No nearer to closing the gap

The defeat of the Morrison Government and a successful Fair Funding Now! campaign at the upcoming federal election will be critical to narrowing the gap between Indigenous and non-Indigenous peoples across many, if not all, of the targets of the Closing the Gap strategy.

Since the commencement of the strategy in 2008, successive federal and state governments have been tasked with the responsibility of leading and funding strategies to close the gap between Indigenous and non-Indigenous populations in education, health, mortality, life expectancy and employment.

The 2019 Closing the Gap report handed down by Prime Minister Scott Morrison detailed the failure of Australian governments to close or narrow the gap. Incredibly, the depth of this failure in real terms is masked by the fact that the Federal Government pushed out the goal dates and lowered target expectations midway through the 11 years of the Closing the Gap strategy.

In addition, former prime minister and now Mr Morrison’s special envoy on Indigenous affairs, Tony Abbott, delivered the first funding blow to the Closing the Gap strategy. His government’s 2014 Budget cut $530 million from Indigenous affairs. Successive Budgets since, including under the prime ministerships of Malcolm Turnbull and Scott Morrison, have never restored this funding.

The suffering of generations of First Peoples at the hands of government inaction and funding cuts is at the centre of the widening gaps between Indigenous and non-Indigenous populations.

Federation policy lays the foundation for Australian governments should they be committed to closing the gap. Public education teachers have long advocated improvements in critical areas that would directly benefit Aboriginal students and their families. The public provision of Aboriginal education for all would significantly contribute to closing the gap through policy objectives such as:

  • Fair Funding Now! for all public schools
  • improved permanent school staffing
  • employment of additional Aboriginal teachers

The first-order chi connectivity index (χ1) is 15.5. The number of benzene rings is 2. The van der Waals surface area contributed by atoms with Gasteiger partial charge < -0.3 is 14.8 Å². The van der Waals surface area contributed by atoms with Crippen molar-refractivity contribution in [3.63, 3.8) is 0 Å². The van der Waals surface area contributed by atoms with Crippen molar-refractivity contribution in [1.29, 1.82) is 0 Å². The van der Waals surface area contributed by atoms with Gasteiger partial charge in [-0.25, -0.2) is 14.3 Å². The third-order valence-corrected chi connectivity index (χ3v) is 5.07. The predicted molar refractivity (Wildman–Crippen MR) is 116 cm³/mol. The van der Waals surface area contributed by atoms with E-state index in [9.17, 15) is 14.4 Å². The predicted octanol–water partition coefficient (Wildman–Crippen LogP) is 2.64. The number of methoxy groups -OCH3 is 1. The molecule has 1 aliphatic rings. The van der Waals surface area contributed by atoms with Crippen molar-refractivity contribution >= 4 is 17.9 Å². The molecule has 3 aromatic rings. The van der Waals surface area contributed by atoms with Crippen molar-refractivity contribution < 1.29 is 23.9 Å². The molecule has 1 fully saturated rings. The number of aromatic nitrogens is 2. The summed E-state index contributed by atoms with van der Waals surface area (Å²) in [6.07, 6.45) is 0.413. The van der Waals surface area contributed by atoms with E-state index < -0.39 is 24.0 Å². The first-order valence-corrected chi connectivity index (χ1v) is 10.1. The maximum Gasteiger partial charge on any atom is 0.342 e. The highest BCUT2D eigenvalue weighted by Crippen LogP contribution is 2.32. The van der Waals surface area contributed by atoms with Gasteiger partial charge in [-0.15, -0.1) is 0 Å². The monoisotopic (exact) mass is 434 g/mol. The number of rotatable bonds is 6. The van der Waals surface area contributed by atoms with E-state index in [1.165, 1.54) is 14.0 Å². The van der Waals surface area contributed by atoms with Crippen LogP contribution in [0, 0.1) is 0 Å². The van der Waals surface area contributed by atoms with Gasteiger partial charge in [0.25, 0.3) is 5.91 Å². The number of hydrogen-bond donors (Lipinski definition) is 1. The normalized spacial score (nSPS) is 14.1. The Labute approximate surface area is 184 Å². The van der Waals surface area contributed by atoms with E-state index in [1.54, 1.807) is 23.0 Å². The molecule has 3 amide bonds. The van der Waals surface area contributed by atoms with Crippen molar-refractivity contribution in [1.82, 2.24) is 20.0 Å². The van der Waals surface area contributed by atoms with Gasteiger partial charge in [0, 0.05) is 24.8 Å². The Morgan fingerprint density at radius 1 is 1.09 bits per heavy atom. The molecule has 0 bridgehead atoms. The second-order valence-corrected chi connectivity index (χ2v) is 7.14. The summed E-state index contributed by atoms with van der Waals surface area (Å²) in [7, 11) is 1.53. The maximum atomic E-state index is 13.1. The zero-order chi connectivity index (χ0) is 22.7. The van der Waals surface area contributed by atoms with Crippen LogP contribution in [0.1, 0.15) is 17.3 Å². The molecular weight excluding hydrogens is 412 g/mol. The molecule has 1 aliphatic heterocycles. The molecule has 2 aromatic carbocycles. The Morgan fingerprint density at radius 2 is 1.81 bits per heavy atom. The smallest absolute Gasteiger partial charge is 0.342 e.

• investment in statewide system support for teaching and learning
  • rebuilding the TAFE system
  • expanding the provision of public preschools, early intervention units and early intervention strategies and working more closely with other government bodies such as the Department of Health
  • expanding the provision of teacher professional learning and student wellbeing programs to assist all Aboriginal students and those with disability across all settings
  • broadening and strengthening curriculum offerings for Aboriginal students with disability
  • achieving the goals within Federation’s policy Aboriginal Education – 25 Year Approach: The Way Forward
  • greater support to rebuild Indigenous languages and deeper understanding of the importance of culture including working with NESA and ACARA to enable meaningful incorporation of Aboriginal and Torres Strait Islander perspectives in all aspects of teaching and learning by equipping all teachers with deep knowledge of the histories and cultures of Australia’s First Peoples.

A commitment to closing the gap does not necessarily require new ideas, but rather the political will of all Australian governments to fully fund and implement existing strategies.

Despite the failure of Australian governments to fulfil their responsibilities to close the gap, the public education system, its teachers and staff, can stand proud for upholding a leadership role supporting Aboriginal students, their families and communities and for ensuring that Aboriginal education for all students is a priority.

Members are strongly urged to sign up to the Fair Funding Now! campaign (, sign family and friends and ensure their vote contributes to the defeat of the Morrison Government on election day.

Henry Rajendra Senior Vice President